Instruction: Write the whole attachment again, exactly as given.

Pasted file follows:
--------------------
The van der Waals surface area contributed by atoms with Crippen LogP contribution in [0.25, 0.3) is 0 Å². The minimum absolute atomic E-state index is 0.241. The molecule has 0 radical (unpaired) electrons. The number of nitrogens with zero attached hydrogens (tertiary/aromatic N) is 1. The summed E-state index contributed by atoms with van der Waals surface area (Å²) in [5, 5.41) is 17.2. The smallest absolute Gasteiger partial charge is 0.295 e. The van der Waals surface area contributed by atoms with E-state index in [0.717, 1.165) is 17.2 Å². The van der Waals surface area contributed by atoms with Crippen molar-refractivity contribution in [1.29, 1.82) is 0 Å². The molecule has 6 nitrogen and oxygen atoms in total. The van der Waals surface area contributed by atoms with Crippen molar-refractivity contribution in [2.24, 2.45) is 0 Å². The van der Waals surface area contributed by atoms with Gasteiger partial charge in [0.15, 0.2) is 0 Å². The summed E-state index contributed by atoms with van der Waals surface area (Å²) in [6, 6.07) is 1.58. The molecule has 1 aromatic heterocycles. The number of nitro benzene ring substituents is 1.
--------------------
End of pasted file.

The van der Waals surface area contributed by atoms with Crippen LogP contribution in [0.25, 0.3) is 0 Å². The minimum absolute atomic E-state index is 0.241. The molecule has 0 radical (unpaired) electrons. The number of nitrogens with zero attached hydrogens (tertiary/aromatic N) is 1. The summed E-state index contributed by atoms with van der Waals surface area (Å²) in [5, 5.41) is 17.2. The smallest absolute Gasteiger partial charge is 0.295 e. The van der Waals surface area contributed by atoms with E-state index in [0.717, 1.165) is 17.2 Å². The van der Waals surface area contributed by atoms with Crippen molar-refractivity contribution in [1.29, 1.82) is 0 Å². The molecule has 6 nitrogen and oxygen atoms in total. The van der Waals surface area contributed by atoms with Crippen molar-refractivity contribution in [2.24, 2.45) is 0 Å². The van der Waals surface area contributed by atoms with Gasteiger partial charge in [0.15, 0.2) is 0 Å². The summed E-state index contributed by atoms with van der Waals surface area (Å²) in [6, 6.07) is 1.58. The molecule has 1 aromatic heterocycles. The number of nitro benzene ring substituents is 1.